I went to my door, opened it, and peeked out. There was no one there. I shrugged it off, but when I glanced to my left down the hallway, I noticed that the door to Louise’s room was slightly ajar; this time only a crack of light appeared in the hallway.
Once again I felt that compulsion to investigate. It was so strong that it almost forced me to physically take a step forward. Logic told me to mind my own business. I was learning that while logic is understandable, intuition was ruling my life more and more, and if I did not follow it, it was to my own misfortune. I grabbed my wrapper and put my arms through it and tied it around my waist.
I took a step out of my room and softly closed the door behind me. I looked both ways down the hall. No one. It was about three in the morning at this point and I supposed any guests on this level were fast asleep in their beds.
I walked softly down the corridor and stood in front of the door. It was unlatched and light shone around the frame.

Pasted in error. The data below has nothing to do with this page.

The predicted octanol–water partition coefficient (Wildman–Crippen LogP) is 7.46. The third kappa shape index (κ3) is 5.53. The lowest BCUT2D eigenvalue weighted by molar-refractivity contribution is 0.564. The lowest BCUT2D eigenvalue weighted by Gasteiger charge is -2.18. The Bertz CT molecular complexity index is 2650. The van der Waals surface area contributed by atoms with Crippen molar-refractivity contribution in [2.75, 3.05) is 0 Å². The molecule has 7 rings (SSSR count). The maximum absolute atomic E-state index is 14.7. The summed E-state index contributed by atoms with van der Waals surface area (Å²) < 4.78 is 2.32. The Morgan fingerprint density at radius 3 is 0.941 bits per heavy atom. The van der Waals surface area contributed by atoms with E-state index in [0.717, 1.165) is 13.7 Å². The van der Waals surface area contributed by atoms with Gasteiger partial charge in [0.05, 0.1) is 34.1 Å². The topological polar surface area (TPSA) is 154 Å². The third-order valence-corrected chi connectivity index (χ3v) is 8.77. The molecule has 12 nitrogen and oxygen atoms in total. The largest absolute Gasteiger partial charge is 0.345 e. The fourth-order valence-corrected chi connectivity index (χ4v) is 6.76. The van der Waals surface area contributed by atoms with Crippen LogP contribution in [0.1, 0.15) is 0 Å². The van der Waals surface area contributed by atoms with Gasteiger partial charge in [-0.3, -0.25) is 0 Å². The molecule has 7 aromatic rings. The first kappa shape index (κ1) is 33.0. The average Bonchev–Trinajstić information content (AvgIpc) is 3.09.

Again, I cautiously looked around me.
Mr. Morton?” I whispered softly.
No answer.
I slowly opened the door.
The room was in disarray. Clothes on the floor, bed rumpled. I wondered if a maid had been in here since Mr. Morton took over the room. Then I noticed Mr. Morton sitting at the table facing the window. His head was on the desk turned away from me. But his body was at an odd angle, and his right arm was hanging down along the side of his body.
Drunk again? Had he passed out at the desk? Or had he just fallen asleep?
Mr. Morton?” I whispered again. “It’s Lillian Nolan.”
I noticed a bottle of whiskey on top of the desk to his right which was almost completely empty. He must assuredly have passed out from drink. I took a tentative step forward and approached carefully. The smell of alcohol was pervasive and overwhelming. I put my hand out to touch his shoulder.
That’s when I noticed the blood running down the front of his shirt and vest. There was a rather large red stain in the middle of his chest. I caught myself before I touched him and a scream caught in my throat. I immediately took a step back.
My first instinct was to run from the room but a voice in my head said, stay, observe.